Monday, May 19, 2014

Part 2: Realism vs. Rebellion—How Should We Apply it?


Good morning from the green and pleasant land! It's Caitlin Hedgcock here, with the first piece of writing I've done in my new room. :) We have just moved house and now I have a view of the trees in the back garden as I type.

A while ago, I spoke about flawed characters and the way popular literature and films are always encouraging us to overlook the vices of the heroes based on the fact that they're “only human.” After all, we know what it's like to have a particular weakness for a particular sin. Shouldn't we have heroes like this too? Doesn't this make them real? Doesn't this make them relatable?

Realism vs. Rebellion—How Should We Apply it?

I absolutely love dissecting stories, their plotlines, and their characters, and predicting what should happen in sequels. And here's a shocker—more than once I've run into the realization that popular stories aren't trying to create “human” heroes. They're trying to create “superhuman” heroes. Now I don't mean ones who can smell through walls or do triple back flips (i.e. not necessarily superheroes), but rather characters who do things they shouldn't, and get outcomes that are the result of exactly the opposite behaviour.

Think about it. Do you get away with lying about watering the yard? You may think you have successfully gotten out of a chore, until the flowers start to wilt and you are found out.


Story-crafters have figured out that every man's compelling desire is to eat the fruit AND remain in Paradise. And since that doesn't work out in real life, they make it happen in fiction, with the result that we have amongst popular heroes the most outrageous liars, cheats, thieves, or worse, and we are told to root for them. Christian literature may be much more conservative than this, but traces of the same thinking pop up every now and then.

So, how do we create something that's different? Something that reflects the reality of the covenant world God made and not our fabrication of utopia? Here are some ideas:

  1. Wrong must be portrayed as wrong, and not a means to achieving the right end.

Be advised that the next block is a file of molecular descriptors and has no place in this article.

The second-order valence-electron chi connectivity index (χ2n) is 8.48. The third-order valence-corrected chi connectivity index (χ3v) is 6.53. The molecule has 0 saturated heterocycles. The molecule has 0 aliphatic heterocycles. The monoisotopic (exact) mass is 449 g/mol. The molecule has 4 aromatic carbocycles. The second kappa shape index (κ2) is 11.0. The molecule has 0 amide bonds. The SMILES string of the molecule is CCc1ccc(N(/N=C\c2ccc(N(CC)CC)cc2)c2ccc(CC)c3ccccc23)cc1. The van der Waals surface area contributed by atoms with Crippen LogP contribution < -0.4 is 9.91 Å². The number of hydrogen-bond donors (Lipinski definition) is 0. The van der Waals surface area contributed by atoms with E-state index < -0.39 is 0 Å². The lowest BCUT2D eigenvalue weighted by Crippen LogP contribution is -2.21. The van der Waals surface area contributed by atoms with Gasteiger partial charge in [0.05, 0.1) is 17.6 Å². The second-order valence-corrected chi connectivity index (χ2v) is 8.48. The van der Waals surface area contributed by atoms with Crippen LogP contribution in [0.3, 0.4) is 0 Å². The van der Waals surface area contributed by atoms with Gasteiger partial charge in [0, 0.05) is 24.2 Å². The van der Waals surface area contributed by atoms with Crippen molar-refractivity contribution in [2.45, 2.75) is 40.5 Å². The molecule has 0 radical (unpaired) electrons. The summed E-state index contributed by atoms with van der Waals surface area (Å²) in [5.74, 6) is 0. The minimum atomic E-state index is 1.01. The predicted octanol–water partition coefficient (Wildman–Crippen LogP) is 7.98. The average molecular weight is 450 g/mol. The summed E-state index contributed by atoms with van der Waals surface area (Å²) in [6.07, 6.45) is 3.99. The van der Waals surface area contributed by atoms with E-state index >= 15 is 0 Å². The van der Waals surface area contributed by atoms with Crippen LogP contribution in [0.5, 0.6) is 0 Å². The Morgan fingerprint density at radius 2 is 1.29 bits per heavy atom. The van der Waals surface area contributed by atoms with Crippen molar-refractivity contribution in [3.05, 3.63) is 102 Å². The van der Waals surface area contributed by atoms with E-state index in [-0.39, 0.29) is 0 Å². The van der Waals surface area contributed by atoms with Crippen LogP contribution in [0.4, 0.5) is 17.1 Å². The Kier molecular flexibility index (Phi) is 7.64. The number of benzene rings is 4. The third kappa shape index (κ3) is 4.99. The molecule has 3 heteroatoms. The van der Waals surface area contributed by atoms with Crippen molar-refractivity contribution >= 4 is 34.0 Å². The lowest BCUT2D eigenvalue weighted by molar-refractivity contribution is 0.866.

2. Characters who do wrong things shouldn't get away without some kind of consequence or restitution, whether that is bold and underlined or perhaps more subtle. This isn't some kind of authorly payback, but rather a reflection of the real world. Heroes who never reap what they sow are Hollywood's clichés, and they should stay Hollywood's.

  3. Bad company corrupts good morals, and I would tend to think that book characters can be termed “company” due to the amount of time we spend with them and their situations. Even if your story is about a villain who is converted, you don't need to go into unnecessary details. Remember, as a Christian author you don't want to present “tasty morsels” with the excuse of having a “good moral” at the end.
Whether we realize it or not, writing is inescapably full of theology. We've got to be very deliberate about the kind of doctrine we put into our stories—and that doesn't only mean denominational beliefs. As authors, we are always choosing how to present the world and the obedience = blessing, disobedience = cursing universe we live in.

Do you have any further ideas or thoughts? Let me know what you think!

C. R. Hedgcock


P.S. The book signing at the Christian Resources Exhibition International went well and I was greatly blessed to meet so many Christians from so many different walks of life.

6 comments:

  1. Very good post! :) So glad your book signing went well!

    ReplyDelete
    Replies
    1. I'm glad you enjoyed it :) Thank you; it was great!

      Delete
  2. Thank you for sharing, Caitlin, this was a delightful post! I enjoyed reading it. :-)

    His Princess,
    Bekah

    ReplyDelete
    Replies
    1. I'm pleased to hear that, Bekah! Thanks for commenting :)

      Delete

Thank you for contacting us!